The foregoing has described the principles, preferred embodiments and modes of operation of the present invention. However, the invention should not be construed as limited to the particular embodiments discussed. Instead, the above-described embodiments should be regarded as illustrative rather than restrictive, and it should be appreciated that variations may be made in those embodiments by workers skilled in the art without departing from the scope of present invention as defined by the following claims.
|Cited Patent||Filing date||Publication date||Applicant||Title|
|US3260642||Dec 12, 1962||Jul 12, 1966||Industrial Nucleonics Corp||Moisture computer and control system for processing materials having high, indeterminate moisture contents|
|US3593128||May 21, 1969||Jul 13, 1971||Weyerhaeuser Co||Moisture-content-measuring system employing a separate bridge circuit for each sensing electrode thereof|
|US3630836||Oct 3, 1969||Dec 28, 1971||Eastman Kodak Co||Controlling the cutting to hydration ratio in the refining of pulp|
|US3636327||Dec 22, 1969||Jan 18, 1972||Industrial Nucleonics Corp||Total conditioned weight computer|
|US3646434||Nov 12, 1969||Feb 29, 1972||Industrial Nucleonics Corp||Standardization of dielectric materials gauges having capacitive probes with remotely controlled balancing circuits using varactors|
|US3654075||Dec 10, 1969||Apr 4, 1972||Beloit Corp||Control system for paper refiners utilizing mass rate and machine property compensation|
|US3713966||Aug 20, 1970||Jan 30, 1973||Lippke P||Apparatus for ascertaining and evaluating the transverse profile of the moisture content of moved webs of paper and the like|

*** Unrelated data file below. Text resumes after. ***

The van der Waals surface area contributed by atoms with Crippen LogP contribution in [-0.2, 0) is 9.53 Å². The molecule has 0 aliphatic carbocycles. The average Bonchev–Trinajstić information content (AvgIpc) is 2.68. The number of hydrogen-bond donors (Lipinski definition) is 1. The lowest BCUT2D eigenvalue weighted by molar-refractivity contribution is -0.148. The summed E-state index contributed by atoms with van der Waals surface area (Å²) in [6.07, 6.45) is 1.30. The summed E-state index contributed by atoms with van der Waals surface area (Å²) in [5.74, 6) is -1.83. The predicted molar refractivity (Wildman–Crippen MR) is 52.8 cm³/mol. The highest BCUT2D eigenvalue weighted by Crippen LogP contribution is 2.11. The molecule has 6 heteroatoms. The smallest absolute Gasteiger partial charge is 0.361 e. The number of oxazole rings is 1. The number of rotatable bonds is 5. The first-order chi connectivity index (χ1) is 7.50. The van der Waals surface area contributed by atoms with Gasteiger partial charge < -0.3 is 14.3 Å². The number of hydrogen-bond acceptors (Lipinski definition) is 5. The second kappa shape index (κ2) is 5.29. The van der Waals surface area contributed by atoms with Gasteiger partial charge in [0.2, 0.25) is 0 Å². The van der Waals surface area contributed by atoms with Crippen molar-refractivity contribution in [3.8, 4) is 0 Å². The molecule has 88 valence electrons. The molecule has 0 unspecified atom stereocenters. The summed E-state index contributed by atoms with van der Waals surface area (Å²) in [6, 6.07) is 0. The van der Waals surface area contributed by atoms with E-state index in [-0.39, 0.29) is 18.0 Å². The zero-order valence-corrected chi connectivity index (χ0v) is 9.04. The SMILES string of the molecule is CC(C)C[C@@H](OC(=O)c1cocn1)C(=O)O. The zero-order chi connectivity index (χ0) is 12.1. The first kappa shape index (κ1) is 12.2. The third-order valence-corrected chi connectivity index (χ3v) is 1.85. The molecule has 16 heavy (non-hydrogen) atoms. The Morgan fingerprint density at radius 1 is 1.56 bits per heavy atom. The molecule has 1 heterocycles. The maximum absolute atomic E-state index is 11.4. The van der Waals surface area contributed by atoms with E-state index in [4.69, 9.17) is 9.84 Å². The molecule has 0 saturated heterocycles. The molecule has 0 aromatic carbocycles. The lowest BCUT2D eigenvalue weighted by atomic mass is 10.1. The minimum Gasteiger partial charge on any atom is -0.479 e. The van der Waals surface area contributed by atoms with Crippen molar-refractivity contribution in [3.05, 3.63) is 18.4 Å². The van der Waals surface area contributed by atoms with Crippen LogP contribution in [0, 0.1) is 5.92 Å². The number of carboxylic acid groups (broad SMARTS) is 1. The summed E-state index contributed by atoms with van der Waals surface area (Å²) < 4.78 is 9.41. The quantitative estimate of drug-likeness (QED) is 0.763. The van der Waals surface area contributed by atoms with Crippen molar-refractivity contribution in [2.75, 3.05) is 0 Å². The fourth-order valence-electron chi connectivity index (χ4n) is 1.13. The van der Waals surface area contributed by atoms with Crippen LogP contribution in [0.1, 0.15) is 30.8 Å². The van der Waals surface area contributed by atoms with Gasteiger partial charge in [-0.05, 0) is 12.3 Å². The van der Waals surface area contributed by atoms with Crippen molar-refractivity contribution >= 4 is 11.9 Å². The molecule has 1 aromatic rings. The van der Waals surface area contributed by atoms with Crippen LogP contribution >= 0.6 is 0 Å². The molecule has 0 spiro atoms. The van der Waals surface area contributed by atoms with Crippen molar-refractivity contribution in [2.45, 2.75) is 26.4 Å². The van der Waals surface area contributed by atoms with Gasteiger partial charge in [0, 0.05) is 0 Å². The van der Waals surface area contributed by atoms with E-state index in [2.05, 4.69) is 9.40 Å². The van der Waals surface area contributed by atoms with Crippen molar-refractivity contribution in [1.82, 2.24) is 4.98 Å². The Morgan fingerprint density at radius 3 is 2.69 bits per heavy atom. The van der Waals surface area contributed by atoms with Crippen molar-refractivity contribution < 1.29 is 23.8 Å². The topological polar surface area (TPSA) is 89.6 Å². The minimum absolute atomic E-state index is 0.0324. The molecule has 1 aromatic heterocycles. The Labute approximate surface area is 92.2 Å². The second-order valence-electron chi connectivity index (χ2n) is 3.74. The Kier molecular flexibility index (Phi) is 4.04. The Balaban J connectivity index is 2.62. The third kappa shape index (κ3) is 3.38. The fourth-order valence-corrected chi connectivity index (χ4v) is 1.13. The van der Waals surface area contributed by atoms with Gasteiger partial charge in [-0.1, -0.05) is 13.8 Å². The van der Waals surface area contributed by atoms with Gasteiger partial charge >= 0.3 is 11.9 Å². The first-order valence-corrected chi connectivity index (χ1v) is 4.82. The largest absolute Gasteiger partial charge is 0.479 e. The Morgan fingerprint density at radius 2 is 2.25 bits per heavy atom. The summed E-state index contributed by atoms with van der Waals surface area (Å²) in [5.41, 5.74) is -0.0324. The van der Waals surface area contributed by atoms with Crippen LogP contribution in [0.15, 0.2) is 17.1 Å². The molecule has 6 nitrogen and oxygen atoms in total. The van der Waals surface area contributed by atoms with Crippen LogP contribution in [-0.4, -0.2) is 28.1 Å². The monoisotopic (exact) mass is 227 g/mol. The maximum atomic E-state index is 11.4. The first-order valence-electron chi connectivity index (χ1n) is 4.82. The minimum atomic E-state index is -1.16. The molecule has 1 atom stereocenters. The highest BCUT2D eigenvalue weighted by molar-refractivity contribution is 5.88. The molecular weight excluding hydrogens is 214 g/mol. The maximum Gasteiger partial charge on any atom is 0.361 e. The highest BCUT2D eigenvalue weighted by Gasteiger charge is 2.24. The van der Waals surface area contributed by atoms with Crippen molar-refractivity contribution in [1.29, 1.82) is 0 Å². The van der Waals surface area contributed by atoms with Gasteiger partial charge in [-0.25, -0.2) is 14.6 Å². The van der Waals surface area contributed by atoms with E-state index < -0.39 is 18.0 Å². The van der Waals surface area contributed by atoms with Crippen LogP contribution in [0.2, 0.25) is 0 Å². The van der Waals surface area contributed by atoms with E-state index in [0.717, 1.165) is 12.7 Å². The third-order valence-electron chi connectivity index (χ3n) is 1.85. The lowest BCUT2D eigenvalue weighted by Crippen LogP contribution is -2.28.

|US3723712||Oct 12, 1971||Mar 27, 1973||Komline Sanderson Eng Corp||Method for agglomeration measuring and control|
|US3723865||Mar 1, 1971||Mar 27, 1973||Itt||On-line electronic moisture analysis system|
|US3795984||Dec 29, 1972||Mar 12, 1974||Hauni Werke Koerber & Co Kg||Method and arrangement for measuring the moisture content in fibrous material|
|US3811087||May 21, 1973||May 14, 1974||Rothmans Of Pall Mall||Measurement of moisture content of materials|
|US3864626||Jan 26, 1973||Feb 4, 1975||Celanese Corp||Method and apparatus for evaluating properties of materials|
|US3909380||Jul 19, 1974||Sep 30, 1975||Komline Sanderson Eng Corp||Reference pattern zeta potential measurement apparatus and method therefor|
|US3986110||Aug 29, 1975||Oct 12, 1976||Surface Systems, Inc.||Water depth measuring device|
|US4135151||Dec 14, 1977||Jan 16, 1979||Surface Systems, Inc.||Apparatus for detecting wet and icy surface conditions|